A Short Rant against Kindness
Yesterday I got a rejection from an agent. It was the second one she wrote for the same submission. Apparently she thought so well of her earlier decision, she chose to e-mail me again. Here’s her comment:
“The premise of the book is very compelling but I’m afraid I just didn’t feel as passionate about the voice as I wanted to.”
As my central character is not a singer, I scratched my head and forwarded the remark to a friend. She was equally mystified.
We were both struck by the lack of clarity coming from this arbiter of good writing. We understood the meaning of the individual words but not the sentence. Were I to write in her place, I would have been more direct about my shortcomings. I might have said:
“Your heroine speaks with the wisdom of a Barbie Doll.” Or, “I’ve seen bird droppings with more definition.”
Perhaps her comment was not about the character but about the writing. If so, she could have said:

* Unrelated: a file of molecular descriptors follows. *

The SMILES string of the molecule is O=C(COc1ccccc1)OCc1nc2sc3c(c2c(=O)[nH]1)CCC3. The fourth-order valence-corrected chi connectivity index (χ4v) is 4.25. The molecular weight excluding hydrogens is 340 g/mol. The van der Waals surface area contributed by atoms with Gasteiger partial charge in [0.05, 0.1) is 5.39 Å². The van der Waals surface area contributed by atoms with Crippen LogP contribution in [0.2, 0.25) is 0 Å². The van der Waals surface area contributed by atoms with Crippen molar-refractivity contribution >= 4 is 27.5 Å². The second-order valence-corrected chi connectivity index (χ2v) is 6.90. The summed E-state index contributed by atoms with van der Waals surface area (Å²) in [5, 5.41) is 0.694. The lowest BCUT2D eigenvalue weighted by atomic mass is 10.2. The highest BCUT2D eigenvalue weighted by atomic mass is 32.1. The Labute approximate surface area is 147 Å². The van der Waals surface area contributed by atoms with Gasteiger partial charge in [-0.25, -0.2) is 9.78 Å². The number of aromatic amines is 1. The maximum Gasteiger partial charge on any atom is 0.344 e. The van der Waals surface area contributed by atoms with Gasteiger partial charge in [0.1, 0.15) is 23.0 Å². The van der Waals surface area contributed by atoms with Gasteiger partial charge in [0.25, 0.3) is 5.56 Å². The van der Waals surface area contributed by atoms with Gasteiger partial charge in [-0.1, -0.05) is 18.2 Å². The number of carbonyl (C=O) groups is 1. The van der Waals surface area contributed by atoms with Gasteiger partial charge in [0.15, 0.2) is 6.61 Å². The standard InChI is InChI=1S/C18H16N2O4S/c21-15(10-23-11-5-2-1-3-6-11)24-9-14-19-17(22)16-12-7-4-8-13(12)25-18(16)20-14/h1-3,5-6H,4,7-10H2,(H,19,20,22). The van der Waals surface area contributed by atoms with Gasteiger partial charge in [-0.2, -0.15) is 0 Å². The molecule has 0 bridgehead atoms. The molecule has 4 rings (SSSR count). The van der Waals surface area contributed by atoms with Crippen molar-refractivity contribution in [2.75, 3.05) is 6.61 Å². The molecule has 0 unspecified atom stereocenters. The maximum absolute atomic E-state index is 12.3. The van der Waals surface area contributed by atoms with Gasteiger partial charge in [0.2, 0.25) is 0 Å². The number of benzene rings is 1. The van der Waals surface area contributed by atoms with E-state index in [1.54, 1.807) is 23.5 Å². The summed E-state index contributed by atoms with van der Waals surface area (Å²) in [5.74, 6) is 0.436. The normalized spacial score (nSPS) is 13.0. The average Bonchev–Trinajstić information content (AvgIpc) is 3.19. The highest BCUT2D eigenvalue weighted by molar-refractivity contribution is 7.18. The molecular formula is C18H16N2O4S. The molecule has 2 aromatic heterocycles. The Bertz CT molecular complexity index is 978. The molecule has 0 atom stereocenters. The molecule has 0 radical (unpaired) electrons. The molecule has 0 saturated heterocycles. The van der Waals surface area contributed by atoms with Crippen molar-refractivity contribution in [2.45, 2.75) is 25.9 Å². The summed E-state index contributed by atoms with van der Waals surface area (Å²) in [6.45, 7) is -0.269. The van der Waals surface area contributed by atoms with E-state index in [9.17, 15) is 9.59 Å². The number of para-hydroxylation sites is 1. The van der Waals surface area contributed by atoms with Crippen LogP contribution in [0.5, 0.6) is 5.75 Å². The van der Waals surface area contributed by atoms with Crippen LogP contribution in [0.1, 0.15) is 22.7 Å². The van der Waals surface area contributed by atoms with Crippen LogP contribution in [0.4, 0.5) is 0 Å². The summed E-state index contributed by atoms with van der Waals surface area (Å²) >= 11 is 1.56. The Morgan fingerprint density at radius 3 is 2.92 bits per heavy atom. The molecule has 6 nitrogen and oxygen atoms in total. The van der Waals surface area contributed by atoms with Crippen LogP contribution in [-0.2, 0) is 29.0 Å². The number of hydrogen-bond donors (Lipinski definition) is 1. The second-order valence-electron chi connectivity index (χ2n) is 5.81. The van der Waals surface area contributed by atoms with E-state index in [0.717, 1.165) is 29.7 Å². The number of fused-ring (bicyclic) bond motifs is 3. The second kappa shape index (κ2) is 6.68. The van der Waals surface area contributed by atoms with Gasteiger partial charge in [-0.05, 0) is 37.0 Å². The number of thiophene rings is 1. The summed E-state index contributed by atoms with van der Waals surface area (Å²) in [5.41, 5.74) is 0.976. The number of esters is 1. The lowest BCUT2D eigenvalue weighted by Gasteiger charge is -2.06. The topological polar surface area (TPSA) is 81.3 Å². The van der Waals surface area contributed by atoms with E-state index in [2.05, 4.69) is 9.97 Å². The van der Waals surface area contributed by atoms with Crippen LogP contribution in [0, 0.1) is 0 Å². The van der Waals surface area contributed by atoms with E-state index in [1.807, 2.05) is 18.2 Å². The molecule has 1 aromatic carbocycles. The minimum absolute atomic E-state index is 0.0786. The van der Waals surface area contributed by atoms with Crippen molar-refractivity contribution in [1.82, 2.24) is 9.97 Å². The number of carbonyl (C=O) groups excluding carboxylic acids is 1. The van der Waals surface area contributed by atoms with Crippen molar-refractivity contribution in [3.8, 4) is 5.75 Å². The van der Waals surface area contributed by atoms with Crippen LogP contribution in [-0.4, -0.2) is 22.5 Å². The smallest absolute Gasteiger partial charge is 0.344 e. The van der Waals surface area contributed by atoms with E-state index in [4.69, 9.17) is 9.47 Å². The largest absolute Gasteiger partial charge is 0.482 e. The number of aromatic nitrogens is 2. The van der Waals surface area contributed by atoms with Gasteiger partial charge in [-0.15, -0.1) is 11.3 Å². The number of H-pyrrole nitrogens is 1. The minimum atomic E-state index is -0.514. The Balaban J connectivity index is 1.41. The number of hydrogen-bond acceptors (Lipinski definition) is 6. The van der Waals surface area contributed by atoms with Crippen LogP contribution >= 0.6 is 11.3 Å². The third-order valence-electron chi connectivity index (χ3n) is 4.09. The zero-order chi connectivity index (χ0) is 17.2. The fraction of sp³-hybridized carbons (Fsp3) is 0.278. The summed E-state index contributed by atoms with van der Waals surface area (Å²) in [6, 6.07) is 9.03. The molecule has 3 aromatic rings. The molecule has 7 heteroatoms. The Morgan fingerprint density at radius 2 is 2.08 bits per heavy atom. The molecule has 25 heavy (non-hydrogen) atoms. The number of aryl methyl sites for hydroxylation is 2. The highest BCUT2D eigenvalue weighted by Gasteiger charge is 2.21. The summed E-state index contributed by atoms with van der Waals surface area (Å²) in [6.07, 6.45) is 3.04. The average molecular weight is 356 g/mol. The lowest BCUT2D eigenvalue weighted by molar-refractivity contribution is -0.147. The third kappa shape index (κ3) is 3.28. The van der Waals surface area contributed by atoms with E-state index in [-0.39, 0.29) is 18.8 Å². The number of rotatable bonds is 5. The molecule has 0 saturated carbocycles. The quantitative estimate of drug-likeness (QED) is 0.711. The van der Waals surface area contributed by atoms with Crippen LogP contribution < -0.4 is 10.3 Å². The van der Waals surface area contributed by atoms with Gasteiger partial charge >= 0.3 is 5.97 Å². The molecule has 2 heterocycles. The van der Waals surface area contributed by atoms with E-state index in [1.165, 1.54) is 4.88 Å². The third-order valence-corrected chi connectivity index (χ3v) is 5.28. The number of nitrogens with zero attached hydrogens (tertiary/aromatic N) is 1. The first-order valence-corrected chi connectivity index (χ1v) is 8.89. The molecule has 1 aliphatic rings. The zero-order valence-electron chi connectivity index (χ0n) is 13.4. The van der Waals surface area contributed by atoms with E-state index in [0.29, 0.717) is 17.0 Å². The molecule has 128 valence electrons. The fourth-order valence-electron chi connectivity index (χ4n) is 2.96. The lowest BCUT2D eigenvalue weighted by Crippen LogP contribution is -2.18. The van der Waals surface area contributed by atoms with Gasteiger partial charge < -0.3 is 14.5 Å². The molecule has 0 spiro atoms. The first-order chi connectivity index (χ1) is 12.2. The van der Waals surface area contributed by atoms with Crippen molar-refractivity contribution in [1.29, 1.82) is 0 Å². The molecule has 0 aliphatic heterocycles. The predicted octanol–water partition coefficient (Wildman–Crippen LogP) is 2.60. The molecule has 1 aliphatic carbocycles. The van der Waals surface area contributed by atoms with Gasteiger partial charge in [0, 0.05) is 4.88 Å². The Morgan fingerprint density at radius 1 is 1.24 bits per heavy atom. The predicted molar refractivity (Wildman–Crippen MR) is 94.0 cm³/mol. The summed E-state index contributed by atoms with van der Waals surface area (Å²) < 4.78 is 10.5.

“I’ve read bar codes with more plot.” Or, “There’s more variety on a line of wet laundry than in your prose.”
Kierkegaard, the Danish philosopher and theologian once wrote that sometimes it’s necessary to be cruel to be kind. I agree. In this case, kindness was not enough. Worse, it could have been a mask. Was the agent attempting to feel good about herself or trying to enlighten me? If the latter, she failed miserably.
It is impossible to refuse someone’s work and leave that person happy. The best an agent can do is to tell the truth. If the comment is insightful, the writer might grow. An agent who has neither the time nor the inclination to be clear should send the standard rejection. “Sorry, not for me.”